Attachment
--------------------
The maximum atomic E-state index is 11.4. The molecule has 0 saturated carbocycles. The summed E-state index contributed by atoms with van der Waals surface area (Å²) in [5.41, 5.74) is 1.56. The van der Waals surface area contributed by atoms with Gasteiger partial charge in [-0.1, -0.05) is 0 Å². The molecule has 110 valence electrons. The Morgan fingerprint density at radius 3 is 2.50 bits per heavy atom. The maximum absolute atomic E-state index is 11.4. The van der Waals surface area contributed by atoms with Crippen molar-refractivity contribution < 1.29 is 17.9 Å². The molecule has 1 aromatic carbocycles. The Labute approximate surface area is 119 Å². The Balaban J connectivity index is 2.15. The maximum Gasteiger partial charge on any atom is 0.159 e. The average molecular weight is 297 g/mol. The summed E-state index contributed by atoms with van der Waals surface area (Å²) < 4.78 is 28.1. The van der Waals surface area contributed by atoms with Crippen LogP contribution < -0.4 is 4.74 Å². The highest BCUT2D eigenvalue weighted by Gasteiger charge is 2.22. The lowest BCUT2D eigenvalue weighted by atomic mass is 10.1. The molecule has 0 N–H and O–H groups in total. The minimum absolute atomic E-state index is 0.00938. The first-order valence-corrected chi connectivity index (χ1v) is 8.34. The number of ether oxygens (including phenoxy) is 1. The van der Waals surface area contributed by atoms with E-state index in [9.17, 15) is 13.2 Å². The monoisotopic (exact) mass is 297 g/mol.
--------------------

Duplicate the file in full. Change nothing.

The maximum atomic E-state index is 11.4. The molecule has 0 saturated carbocycles. The summed E-state index contributed by atoms with van der Waals surface area (Å²) in [5.41, 5.74) is 1.56. The van der Waals surface area contributed by atoms with Gasteiger partial charge in [-0.1, -0.05) is 0 Å². The molecule has 110 valence electrons. The Morgan fingerprint density at radius 3 is 2.50 bits per heavy atom. The maximum absolute atomic E-state index is 11.4. The van der Waals surface area contributed by atoms with Crippen molar-refractivity contribution < 1.29 is 17.9 Å². The molecule has 1 aromatic carbocycles. The Labute approximate surface area is 119 Å². The Balaban J connectivity index is 2.15. The maximum Gasteiger partial charge on any atom is 0.159 e. The average molecular weight is 297 g/mol. The summed E-state index contributed by atoms with van der Waals surface area (Å²) < 4.78 is 28.1. The van der Waals surface area contributed by atoms with Crippen LogP contribution < -0.4 is 4.74 Å². The highest BCUT2D eigenvalue weighted by Gasteiger charge is 2.22. The lowest BCUT2D eigenvalue weighted by atomic mass is 10.1. The molecule has 0 N–H and O–H groups in total. The minimum absolute atomic E-state index is 0.00938. The first-order valence-corrected chi connectivity index (χ1v) is 8.34. The number of ether oxygens (including phenoxy) is 1. The van der Waals surface area contributed by atoms with E-state index in [9.17, 15) is 13.2 Å². The monoisotopic (exact) mass is 297 g/mol.